CDC Defends Controversial New COVID-19 Isolation Rules

Centers for Disease Control and Prevention Advocating Their Decision to Change COVID-19 isolation recommendations.

Earlier this week, it was announced that the CDC had shortened the recommended isolation period for people who test positive for COVID-19 but no symptoms.

The new guidelines stipulate that anyone who tests positive for the virus and does not experience any symptoms can be isolated for as little as 5 days, up from the 10 days previously recommended. These people must wear the mask alongside others during these additional five days.

Director of CDC Rochelle Walenski appeared on Cbs mornings and CNN New day Wednesday (December 29) to explain the reason for the change.

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“We really need people to follow these guidelines in order for them to work. But I would also say that those people who are not in disguise, who are outside the home, probably also are not isolated, ”she said. “So what we really wanted to do was make these guidelines easier to follow. We don’t want them to leave the house when they are as contagious as possible. ”

“What we really know is that about 85-90% of the transmission of the virus occurs in these first five days, so we really want people to stay at home during this period of time and then disguise themselves for the rest of the time to record this last from 10 to 15% “, Rochelle noted on Cbs mornings

She added: “We also know we are expecting a large number of cases, we have seen this in other countries, and many of these cases may be asymptomatic or mildly symptomatic.” So we want to be able to bring people back if they feel good, but also to be disguised. “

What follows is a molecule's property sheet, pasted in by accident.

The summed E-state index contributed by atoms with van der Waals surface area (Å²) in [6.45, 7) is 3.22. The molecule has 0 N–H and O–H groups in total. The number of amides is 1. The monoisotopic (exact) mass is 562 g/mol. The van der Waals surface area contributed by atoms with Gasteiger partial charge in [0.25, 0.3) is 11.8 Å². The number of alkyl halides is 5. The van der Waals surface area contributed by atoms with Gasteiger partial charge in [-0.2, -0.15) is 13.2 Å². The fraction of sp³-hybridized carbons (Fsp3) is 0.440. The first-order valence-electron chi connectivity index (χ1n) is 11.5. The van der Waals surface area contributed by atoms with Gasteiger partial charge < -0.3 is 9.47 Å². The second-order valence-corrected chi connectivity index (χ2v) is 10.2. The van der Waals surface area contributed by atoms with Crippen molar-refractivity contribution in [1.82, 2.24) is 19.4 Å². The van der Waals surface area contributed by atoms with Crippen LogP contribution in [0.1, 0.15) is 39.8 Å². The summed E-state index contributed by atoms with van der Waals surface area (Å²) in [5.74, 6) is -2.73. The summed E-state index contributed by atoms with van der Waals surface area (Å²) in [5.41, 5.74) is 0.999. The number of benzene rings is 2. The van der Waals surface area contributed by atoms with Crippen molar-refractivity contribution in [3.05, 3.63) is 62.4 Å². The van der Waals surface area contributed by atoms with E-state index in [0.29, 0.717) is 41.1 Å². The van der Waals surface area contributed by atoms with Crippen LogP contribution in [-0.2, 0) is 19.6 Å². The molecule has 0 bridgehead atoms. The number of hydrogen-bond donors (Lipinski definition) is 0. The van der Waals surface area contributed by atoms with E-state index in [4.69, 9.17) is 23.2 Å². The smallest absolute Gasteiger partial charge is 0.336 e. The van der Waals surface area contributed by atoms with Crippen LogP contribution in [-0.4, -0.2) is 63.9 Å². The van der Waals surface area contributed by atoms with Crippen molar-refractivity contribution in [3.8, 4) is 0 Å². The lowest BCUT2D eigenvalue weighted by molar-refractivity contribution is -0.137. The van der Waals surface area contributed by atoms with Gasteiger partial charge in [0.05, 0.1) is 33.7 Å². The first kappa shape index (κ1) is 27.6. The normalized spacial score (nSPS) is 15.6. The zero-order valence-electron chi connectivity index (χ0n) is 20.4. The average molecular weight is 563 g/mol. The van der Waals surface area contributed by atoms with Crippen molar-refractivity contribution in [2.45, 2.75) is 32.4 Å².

Rochelle also said that requiring a negative test result after completing five days of isolation was deemed unnecessary.

“We do not know how this antigen works in terms of predicting transmissibility by the end of the infection period,” she said. “We know it works very well during the period when you are initially infected, but the FDA has not really considered whether … your antigen positive correlates with whether you are infectious or not.”

“Therefore, if the antigen test is negative, we still ask you to wear a mask. With a positive antigen test, we can still tell you can wear a mask. And since this will not affect our recommendations, we did not recommend the antigen. [test] at that time. “

During an interview on CNN New dayThe CDC director echoed her previous views on negative rapid tests, explaining that the CDC does believe that people should be tested within the first five days of contact. She also added that the guidelines reflect what the CDC believes “people can tolerate.”

“We are seeing relatively low isolation rates for this entire pandemic,” Rochelle shared, adding that “some sciences” have shown that less than 1/3 of people are isolated. “And so we really want to be sure that we had leadership in the moment when we have many diseases to adhere to, to which people were willing to adhere, and specifically when people are most infectious. “

She went on to talk about what influenced the timing of the changes, pointing out that the increase in the number of calls will significantly affect the staff.

“In the context that we should have had many more cases, many of them will be asymptomatic or mildly symptomatic. People will feel good enough to work. They will not necessarily tolerate being at home and the fact that they may not agree to be at home, ”she explained.

Rochelle also said the new guidelines have “nothing to do” with the supply of rapid tests for COVID-19. “It was all about knowing what we’ll do with the information when we got it,” she said, noting that the government is working to make the tests available to the public as the number of cases grows.

“The government is doing a lot and we have a need to do more, and I think that was formulated this week,” she said.

It was recently announced that a major awards show had been postponed due to the Omicron variant.

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